Here are General CHECKLISTS for both Outbound and Inbound legs of
Caribbean flights from OPF. The checklists can be modified to suit
various Caribbean destinations. Specific in-depth details, as well as
information pertaining to Cuban overflights, as well as procedures and
entry requirements for the US, Grand Cayman, Jamaica, Bahamas, and the
Turks and Caicos Islands are listed separately below, so if you don't
see something in the checklist, look there.

I have also provided enough reference material that you should be able
to easily find information for any other Caribbean destinations to
which you may want to fly. Of course, please be sure to verify for
yourself the accuracy and currency of any information prior to using
it for flight planning or navigational purposes.

One note: these checklists are for IFR flights only. There are
procedures for VFR flights, but they are almost universally not
recommended and, since you are instrument rated and stated you always
file/fly IFR, it didn't seem necessary to include them. However, the
only real variant seems to be the need to file DVFR and to contact
Miami radio prior to crossing the ADIZ inbound, which of course is not
an issue if you're talking to ATC and on an IFR flight plan. Also, if
you should land at an uncontrolled field, use the CTAF of 122.8 and
standard VFR procedures, i.e. left pattern unless charted otherwise,
pattern entry at 1000' AGL, etc.

  - Obtain, ensure or renew currency of FCC radio station license for
your aircraft, and a restricted radiotelephone operator permit for
yourself or at least one other person on flight.
  - Obtain or arrange means of getting all required overwater safety equipment. 
  - Ensure currency for: 
      *Instruments, e.g. VOR; ELT; GPS database; 
      *Airworthiness certificate; 
      *Annual inspection; 
      *Other necessary maintenance; 
      *Insurance - check territorial limits
  - Gather all necessary paperwork, including 
      *ARROW (current airworthiness certificate; original registration
 (keep a copy elsewhere); radio station license and operator's permit;
current weight/balance data).
      *Aircraft maintenance records (*Note: Do NOT bring your only
copy of the ac maintenance and/or engine log; rather make a copy.);
include any Form 337s for aircraft modifications, in particular
after-market long range tanks.
      *Personal documents for pilot AND passengers, to include (as
applicable) passport, driver's license, pilot certificate, current
medical; if any passengers are not U.S. citizens, ensure they have and
carry their U.S. Alien Registration Card (green card).
      *Proof of insurance 
      *Customs forms for both destination and arrival back to the U.S. 
      *Carbon paper for copies (photocopiers are often unavailable).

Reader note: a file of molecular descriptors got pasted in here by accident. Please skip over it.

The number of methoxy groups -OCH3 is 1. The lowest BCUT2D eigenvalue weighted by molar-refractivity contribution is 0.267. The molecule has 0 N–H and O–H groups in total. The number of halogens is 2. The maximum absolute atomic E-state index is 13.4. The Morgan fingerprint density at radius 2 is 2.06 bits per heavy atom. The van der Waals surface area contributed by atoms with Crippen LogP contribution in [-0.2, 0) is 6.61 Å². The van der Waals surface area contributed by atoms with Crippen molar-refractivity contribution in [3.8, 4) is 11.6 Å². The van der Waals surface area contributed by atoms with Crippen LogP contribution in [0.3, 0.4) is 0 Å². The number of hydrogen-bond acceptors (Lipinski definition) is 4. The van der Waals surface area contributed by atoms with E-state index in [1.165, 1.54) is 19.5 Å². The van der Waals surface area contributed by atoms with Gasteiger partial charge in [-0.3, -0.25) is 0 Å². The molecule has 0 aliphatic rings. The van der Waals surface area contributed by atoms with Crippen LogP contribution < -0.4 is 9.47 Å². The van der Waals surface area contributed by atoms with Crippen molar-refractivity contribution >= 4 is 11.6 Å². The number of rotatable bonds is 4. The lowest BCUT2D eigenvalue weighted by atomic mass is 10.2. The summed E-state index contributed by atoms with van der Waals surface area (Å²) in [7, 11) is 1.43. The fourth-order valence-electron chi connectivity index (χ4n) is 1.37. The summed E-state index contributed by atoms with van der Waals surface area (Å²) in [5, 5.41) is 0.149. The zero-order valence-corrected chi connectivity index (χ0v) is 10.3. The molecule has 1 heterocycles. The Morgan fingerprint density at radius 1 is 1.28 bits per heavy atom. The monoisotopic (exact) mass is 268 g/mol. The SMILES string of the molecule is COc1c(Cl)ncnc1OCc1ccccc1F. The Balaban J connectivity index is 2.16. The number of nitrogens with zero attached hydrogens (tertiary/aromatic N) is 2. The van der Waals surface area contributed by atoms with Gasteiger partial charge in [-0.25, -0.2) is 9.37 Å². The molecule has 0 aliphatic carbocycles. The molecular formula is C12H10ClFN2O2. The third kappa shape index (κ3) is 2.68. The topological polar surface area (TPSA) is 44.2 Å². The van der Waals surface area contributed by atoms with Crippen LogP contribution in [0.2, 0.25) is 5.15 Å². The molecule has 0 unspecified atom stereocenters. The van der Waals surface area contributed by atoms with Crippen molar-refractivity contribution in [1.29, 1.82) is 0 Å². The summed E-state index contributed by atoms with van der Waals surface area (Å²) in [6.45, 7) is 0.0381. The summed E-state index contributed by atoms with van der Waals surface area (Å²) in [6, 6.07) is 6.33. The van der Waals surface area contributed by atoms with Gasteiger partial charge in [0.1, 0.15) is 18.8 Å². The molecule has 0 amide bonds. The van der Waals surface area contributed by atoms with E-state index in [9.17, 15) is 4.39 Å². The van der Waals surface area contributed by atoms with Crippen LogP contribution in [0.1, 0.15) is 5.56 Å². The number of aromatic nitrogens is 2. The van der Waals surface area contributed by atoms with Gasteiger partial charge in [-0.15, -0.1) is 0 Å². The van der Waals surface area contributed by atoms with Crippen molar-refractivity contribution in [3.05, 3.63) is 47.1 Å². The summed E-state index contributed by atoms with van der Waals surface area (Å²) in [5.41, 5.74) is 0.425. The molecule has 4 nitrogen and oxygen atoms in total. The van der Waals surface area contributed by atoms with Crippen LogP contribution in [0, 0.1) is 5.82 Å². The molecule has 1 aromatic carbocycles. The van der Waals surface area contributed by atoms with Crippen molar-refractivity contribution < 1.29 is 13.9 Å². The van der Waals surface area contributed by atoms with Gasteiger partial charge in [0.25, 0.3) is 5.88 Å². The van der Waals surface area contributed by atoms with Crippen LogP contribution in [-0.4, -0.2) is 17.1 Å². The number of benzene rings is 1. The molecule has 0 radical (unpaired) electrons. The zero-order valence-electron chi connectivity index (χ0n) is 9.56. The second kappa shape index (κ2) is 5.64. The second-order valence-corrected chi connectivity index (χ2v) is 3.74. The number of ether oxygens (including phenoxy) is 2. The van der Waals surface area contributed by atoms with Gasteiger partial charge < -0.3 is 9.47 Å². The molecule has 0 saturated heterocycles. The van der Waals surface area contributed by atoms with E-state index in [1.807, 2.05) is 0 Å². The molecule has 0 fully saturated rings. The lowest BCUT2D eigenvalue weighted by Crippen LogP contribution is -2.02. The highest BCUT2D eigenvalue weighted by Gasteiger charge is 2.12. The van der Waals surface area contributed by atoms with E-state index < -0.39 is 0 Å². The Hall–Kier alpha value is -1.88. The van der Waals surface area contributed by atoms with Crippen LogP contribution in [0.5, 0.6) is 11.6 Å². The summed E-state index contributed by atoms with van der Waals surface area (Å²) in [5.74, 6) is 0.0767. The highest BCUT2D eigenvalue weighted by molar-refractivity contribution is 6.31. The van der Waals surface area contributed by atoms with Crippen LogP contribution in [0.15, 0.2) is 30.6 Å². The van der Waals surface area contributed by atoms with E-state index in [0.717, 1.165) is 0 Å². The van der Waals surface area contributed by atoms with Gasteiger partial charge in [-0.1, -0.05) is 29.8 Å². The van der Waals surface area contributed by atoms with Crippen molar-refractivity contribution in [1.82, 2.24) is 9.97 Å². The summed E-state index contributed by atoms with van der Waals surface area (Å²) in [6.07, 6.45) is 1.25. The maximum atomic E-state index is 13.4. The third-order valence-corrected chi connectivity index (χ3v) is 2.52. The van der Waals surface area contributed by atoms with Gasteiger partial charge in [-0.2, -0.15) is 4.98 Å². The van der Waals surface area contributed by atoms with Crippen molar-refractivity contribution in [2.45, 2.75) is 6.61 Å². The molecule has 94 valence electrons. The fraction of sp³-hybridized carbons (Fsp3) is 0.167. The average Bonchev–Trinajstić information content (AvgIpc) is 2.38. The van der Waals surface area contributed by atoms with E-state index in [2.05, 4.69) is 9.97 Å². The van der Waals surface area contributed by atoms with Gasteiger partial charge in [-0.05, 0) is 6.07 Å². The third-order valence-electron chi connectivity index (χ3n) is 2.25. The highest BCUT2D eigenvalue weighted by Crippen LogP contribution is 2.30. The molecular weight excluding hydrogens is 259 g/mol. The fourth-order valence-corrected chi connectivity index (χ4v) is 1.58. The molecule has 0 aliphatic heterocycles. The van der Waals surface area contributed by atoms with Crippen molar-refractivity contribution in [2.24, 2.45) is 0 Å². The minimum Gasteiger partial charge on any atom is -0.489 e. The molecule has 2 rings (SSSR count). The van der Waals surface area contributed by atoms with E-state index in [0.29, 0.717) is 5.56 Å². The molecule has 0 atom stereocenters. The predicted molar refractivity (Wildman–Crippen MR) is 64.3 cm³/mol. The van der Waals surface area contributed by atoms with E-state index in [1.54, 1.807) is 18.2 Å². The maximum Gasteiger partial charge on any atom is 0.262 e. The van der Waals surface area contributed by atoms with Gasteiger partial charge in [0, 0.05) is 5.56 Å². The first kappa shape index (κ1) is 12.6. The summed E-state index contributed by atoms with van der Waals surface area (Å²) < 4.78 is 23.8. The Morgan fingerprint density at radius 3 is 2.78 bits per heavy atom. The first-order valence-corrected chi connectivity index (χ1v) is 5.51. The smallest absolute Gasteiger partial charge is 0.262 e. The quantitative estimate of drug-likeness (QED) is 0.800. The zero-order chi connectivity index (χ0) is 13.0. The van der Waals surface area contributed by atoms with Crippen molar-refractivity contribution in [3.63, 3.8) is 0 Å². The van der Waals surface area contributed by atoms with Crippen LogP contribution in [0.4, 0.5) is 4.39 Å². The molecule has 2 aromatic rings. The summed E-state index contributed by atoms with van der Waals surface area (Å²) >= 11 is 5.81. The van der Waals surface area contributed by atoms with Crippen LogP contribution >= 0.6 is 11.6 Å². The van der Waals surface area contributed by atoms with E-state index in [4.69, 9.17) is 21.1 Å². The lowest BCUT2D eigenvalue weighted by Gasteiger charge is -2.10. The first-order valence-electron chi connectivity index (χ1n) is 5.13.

*Current appropriate charts and approach plates; 
      *Flight plan forms
      *Not necessary, but nice to do: Register your trip with the U.S.
State Department, here: This is not a
requirement, but a precaution.
  - Contact either a handler or the Cuban government to obtain a Cuban
overflight permit. For weekend flights, be sure to request it no later
than Thursday, preferably before. See below for details.
  - Check/monitor local and destination weather information.
  - Not necessary, but nice to do: check Google Maps or Microsoft's Terra Server to view satellite photos of your
flight path and desination airport(s). Use either place names, or GPS
waypoints or airport coordinates to plot locations.
  - Prepare customs declarations and/or permits, immigration cards,
etc. Be sure to have an adequate number of copies. Photocopy machines
are often not available.
  - Ensure an adequate supply of cash, traveler's checks and a valid
credit card to pay for fees and costs.
  - Call Miami FSS at 1-800-WX-BRIEF to obtain an official weather briefing. 
  - Fill out and file International Flight Plan
Include ADCUS (Advise Customs) in Section 18 under "Remarks."
For Cuban overflight, be sure to put permit number also in Section 18
under "Remarks."
  - Call Customs at your destination to advise of ETA (don't rely
solely on ATC to transmit this information).
  - Obtain IFR clearance if not already done. 
  - For Cuban overflights:
      *Remain at least 26 miles off of Cuban airspace until ready to
cross into one of the corridors.
      *Give your permit number when contacting Cuban radio. 
      *Cuban radio sometimes has trouble receiving from low altitudes.
Use the squelch and be patient.
      *Treat Cuban airspace as standard non-radar environment with
position reports and fix ETA.
      *If Cuban ATC does not respond when you are leaving their
airspace, do not be concerned; this is common.
  - At least ONE HOUR out, contact Customs at your destination to advise of ETA. 
  - Contact island approach for your destination. Again, treat as non
radar environment.
  - Prior to landing close your flight plan with ATC or local radio.
If unable, call 1-800-WX-BRIEF on landing to close.
  - Land at an Airport of Entry
  - Have all personal documents and any customs forms ready. 
  - If greeted on the ramp, follow instructions. If not, disembark
with paperwork and luggage and proceed to terminal. Check in with